I want to take a brief moment to introduce myself. I’m Frank Bria, Principal & Owner of Bria Strategy Group.  Until recently I was the Sr. Director of Banking Solutions with Earnix. My role was to meet with banking customers and prospects to discuss their challenges in making profitable customer-centric decisions, like marketing and pricing, and show how Earnix can help address those issues. My role gave me the unique opportunity to meet with banks all over the world and hear how they are tackling the challenge of leveraging data and analytics to improve the bottom-line.

As part of that role, I had the great opportunity to sit down with some great thought leaders in Europe to talk about how banks use predictive analytics to create a better customer experience. We broadcast that live discussion from the London Stock Exchange. I’ll let you watch the broadcast yourself, but I can call out three major points that were brought out in the discussion.

  1. Our Customers Expect Us to Know Them

One major theme that emerged from the discussion was the ever increasing expectations of our customers. In the world of Google and Amazon, customers are used to having things personalized. Whether search results and offers are tailored by Google based on our previous browsing experiences, or new book and movie selections are sent to us by Amazon based on our previous buying habits, the expectation of using personal data to customize the experience is firmly set.

Banking has a difficult time meeting this expectation. In a recent survey of younger consumers, 53% of respondents felt that all banks offer the same products and services.  And in the UK, regulators see that “sameness” as a threat to competition. These should be wake up calls to the industry that consumers – and regulators – are demanding more.

  1. We Have a Lot of Work to Do to Improve the Banking Experience

Given the lack of diversity in financial products, most banks attempt to use service as a differentiation. One recent data point offered by a major technology platform provider showed the stark difference in perception. Although 80% of CEOs believe they offer superior customer service, only 8% of their customers agree with that sentiment. If service is the differentiation in brand, then the banking industry as a whole is failing to deliver on that promise.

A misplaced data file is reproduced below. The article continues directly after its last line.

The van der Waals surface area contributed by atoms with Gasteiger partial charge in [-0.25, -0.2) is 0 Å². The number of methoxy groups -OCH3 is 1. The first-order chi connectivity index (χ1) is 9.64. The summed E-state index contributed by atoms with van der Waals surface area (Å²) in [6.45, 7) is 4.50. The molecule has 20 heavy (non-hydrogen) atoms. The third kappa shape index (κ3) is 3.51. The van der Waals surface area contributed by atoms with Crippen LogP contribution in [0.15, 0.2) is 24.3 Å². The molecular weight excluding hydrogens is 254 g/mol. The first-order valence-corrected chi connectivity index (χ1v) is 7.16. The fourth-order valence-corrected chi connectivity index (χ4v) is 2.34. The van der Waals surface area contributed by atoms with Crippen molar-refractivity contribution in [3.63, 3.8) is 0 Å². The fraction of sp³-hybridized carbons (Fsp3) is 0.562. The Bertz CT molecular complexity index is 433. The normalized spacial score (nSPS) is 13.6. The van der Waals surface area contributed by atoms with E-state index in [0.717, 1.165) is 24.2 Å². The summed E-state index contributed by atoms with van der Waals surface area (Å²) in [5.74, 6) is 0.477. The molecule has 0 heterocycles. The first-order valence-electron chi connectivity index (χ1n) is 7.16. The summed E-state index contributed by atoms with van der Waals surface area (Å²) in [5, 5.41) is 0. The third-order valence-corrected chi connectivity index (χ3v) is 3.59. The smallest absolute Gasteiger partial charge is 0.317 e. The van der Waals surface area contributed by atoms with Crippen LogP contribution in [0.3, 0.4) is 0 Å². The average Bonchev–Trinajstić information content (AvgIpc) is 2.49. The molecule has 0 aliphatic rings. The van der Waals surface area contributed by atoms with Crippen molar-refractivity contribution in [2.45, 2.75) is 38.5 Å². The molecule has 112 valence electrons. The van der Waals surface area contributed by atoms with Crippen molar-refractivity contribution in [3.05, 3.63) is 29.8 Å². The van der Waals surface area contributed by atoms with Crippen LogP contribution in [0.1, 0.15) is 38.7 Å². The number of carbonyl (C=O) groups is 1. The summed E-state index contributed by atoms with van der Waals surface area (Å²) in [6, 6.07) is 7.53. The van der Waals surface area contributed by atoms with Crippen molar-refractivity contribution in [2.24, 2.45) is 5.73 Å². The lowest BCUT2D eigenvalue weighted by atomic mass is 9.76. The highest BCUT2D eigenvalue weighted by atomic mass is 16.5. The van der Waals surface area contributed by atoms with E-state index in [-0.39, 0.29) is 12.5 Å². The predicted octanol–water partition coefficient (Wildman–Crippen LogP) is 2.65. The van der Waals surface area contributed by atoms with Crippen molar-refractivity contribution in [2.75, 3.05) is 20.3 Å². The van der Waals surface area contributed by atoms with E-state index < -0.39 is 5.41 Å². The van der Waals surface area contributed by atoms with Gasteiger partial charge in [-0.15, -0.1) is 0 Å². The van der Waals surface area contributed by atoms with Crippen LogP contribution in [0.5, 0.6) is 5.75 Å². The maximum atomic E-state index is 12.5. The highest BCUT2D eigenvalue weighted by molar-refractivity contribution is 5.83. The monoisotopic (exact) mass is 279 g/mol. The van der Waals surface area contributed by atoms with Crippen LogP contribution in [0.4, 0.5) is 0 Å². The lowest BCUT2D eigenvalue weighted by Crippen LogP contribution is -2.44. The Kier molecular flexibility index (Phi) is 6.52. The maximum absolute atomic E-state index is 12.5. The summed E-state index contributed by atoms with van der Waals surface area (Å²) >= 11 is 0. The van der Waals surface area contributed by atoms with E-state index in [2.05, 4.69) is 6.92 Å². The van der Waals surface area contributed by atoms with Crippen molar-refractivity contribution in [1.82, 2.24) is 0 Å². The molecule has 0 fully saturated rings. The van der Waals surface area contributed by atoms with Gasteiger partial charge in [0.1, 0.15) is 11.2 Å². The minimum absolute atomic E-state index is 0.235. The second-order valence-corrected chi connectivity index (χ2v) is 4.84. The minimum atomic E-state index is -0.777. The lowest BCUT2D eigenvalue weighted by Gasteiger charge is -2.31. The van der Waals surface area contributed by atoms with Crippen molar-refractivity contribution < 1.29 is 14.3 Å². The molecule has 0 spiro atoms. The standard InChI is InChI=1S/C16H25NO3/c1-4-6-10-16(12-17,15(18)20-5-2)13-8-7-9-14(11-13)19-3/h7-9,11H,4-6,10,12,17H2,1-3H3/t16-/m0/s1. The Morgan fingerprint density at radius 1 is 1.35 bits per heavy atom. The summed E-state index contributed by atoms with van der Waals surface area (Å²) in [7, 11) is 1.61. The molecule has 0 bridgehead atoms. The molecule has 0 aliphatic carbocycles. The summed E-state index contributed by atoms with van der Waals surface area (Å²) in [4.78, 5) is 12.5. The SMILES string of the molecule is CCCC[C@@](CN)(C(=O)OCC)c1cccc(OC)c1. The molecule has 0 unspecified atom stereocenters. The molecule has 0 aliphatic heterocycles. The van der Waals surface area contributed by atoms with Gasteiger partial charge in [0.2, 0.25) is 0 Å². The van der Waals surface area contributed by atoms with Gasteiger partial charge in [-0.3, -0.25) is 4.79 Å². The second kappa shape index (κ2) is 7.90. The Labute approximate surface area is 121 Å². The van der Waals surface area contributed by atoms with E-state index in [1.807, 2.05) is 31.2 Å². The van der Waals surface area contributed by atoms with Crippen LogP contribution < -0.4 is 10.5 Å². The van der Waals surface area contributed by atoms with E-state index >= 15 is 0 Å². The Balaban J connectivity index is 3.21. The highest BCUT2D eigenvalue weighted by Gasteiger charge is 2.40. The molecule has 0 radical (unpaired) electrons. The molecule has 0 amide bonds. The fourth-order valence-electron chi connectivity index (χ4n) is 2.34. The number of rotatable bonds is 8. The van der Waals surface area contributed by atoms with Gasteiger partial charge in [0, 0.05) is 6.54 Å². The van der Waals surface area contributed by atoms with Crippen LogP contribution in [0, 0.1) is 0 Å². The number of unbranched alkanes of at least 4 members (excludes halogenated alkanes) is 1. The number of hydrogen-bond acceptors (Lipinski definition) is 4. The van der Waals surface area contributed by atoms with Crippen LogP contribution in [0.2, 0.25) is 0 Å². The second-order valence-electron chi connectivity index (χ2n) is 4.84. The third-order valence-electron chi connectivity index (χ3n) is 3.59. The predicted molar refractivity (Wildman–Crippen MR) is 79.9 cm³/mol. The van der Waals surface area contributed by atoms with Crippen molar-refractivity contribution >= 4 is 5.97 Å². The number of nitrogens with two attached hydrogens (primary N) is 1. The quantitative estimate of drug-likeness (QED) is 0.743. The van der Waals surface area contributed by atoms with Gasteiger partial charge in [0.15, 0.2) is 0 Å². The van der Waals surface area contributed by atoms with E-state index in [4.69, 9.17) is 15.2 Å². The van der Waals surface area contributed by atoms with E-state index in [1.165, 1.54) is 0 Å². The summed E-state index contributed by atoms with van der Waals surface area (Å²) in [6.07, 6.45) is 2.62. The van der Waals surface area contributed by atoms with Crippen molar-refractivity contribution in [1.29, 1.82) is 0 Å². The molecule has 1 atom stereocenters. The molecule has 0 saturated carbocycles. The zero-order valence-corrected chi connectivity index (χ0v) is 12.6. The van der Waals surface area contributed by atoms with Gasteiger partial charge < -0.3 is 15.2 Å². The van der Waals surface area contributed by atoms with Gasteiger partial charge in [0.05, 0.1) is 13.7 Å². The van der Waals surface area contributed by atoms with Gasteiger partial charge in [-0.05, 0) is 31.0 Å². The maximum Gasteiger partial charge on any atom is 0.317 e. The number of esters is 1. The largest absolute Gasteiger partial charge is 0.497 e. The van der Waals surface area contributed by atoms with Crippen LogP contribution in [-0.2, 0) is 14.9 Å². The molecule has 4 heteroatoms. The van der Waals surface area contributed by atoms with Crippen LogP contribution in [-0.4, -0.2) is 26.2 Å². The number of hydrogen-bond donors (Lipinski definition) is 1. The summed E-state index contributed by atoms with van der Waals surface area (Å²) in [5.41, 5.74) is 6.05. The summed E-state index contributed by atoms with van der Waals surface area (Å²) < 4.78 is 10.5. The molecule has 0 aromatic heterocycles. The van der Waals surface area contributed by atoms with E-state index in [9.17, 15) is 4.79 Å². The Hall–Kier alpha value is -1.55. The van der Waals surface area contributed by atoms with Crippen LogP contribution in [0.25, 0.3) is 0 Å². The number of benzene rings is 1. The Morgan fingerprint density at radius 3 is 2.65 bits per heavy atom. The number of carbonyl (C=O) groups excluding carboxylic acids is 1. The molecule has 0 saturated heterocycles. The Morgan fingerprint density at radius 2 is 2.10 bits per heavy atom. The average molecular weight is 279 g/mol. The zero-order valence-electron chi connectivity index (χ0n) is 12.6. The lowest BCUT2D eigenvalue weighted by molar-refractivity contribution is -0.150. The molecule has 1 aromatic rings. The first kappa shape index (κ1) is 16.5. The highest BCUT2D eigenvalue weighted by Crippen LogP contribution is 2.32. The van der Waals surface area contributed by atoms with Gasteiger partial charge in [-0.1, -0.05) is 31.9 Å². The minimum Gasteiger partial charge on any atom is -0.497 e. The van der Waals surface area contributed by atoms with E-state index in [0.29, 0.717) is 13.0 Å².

But there are other things we can do to improve that service proposition. By leveraging the customer’s own data, banks can individually tailor the services they offer in a way that adds value, helps consumers make financial decisions, and builds loyalty. Even in this world of data privacy, customers indicate that they understand the trade-off between data and better service. A recent survey of banking customers shows that 69% of US consumers would be willing to provide more personal data if it meant personalized service, better identity protection, and simplicity in managing their finances . So it’s clear that banking customers are showing the way to a successful and loyalty relationship.

  1. The Biggest Roadblock to Analytics Implementation is Management Support

But the promise of analytics has been around for decades. Being able to deliver the right product to the right consumer at the right time and the right price has been a “holy grail” of sorts – not just for bankers, but for many industries. And although many verticals just as retail, telecommunications, and the travel sector have made good progress in these areas, banking still falls behind.

Why? We asked this question during our webinar to our hundreds of live participants. The number one reason they cited was “management support.” And this is in line with what we see from many banks that we talk to. Although the promise of analytics is much discussed, it’s difficult for banks to craft a value proposition that leverages those analytics without understanding the end state.

Along those lines, recently the chief technology officer of a major banking analytics vendor said the same thing. He cited company culture as the number one barrier to analytic adoption within banks. Culture, is of course, a function of the company’s management. So they must be asking some questions about the effectiveness of customer analytics.

One author offered four potential questions management may be asking. Knowing those questions – either expressed or left unspoken – will help drive adoption within the bank.

  1. Can we afford this?
  2. Do we have the data to build this?
  3. Do we have the skill set to support this?
  4. Do we even need this (yet)?

I’d love to address those questions in a future post, but for now, we should know that they’re being asked.

I hope this is a good lead-in to our webinar. We’ve provided the link so you can watch the broadcast. It was a valuable discussion that included some great case studies from banks all over the world. I look forward to continuing the discussion with you periodically through these posts. In the meantime, if you have questions or want to continue a discussion on these points, please feel free to reach out to us. We’d love to hear your thoughts.